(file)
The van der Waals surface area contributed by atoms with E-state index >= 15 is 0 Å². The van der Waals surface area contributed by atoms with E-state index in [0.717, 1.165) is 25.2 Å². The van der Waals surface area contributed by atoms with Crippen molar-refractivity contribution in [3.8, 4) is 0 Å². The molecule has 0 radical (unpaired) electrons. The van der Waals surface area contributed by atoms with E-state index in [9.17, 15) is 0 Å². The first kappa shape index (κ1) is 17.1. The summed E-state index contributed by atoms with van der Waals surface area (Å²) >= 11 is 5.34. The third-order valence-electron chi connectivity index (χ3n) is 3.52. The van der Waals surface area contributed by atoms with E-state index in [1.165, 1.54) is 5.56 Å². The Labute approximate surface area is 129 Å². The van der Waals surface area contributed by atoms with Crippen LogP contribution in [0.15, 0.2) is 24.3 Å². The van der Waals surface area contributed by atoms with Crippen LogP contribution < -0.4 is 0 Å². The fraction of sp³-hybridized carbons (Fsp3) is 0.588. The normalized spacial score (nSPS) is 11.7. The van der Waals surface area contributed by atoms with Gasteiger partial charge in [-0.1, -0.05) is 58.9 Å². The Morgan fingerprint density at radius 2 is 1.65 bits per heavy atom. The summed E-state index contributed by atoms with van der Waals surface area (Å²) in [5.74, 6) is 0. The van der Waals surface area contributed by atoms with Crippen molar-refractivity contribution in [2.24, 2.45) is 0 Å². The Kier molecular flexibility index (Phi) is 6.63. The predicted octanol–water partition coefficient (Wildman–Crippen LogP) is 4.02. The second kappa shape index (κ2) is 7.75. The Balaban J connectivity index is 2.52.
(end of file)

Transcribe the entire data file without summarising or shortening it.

The van der Waals surface area contributed by atoms with E-state index >= 15 is 0 Å². The van der Waals surface area contributed by atoms with E-state index in [0.717, 1.165) is 25.2 Å². The van der Waals surface area contributed by atoms with Crippen molar-refractivity contribution in [3.8, 4) is 0 Å². The molecule has 0 radical (unpaired) electrons. The van der Waals surface area contributed by atoms with E-state index in [9.17, 15) is 0 Å². The first kappa shape index (κ1) is 17.1. The summed E-state index contributed by atoms with van der Waals surface area (Å²) >= 11 is 5.34. The third-order valence-electron chi connectivity index (χ3n) is 3.52. The van der Waals surface area contributed by atoms with E-state index in [1.165, 1.54) is 5.56 Å². The Labute approximate surface area is 129 Å². The van der Waals surface area contributed by atoms with Crippen LogP contribution in [0.15, 0.2) is 24.3 Å². The van der Waals surface area contributed by atoms with Crippen LogP contribution < -0.4 is 0 Å². The fraction of sp³-hybridized carbons (Fsp3) is 0.588. The normalized spacial score (nSPS) is 11.7. The van der Waals surface area contributed by atoms with Gasteiger partial charge in [-0.1, -0.05) is 58.9 Å². The Morgan fingerprint density at radius 2 is 1.65 bits per heavy atom. The summed E-state index contributed by atoms with van der Waals surface area (Å²) in [5.74, 6) is 0. The van der Waals surface area contributed by atoms with Crippen molar-refractivity contribution in [2.24, 2.45) is 0 Å². The Kier molecular flexibility index (Phi) is 6.63. The predicted octanol–water partition coefficient (Wildman–Crippen LogP) is 4.02. The second kappa shape index (κ2) is 7.75. The Balaban J connectivity index is 2.52.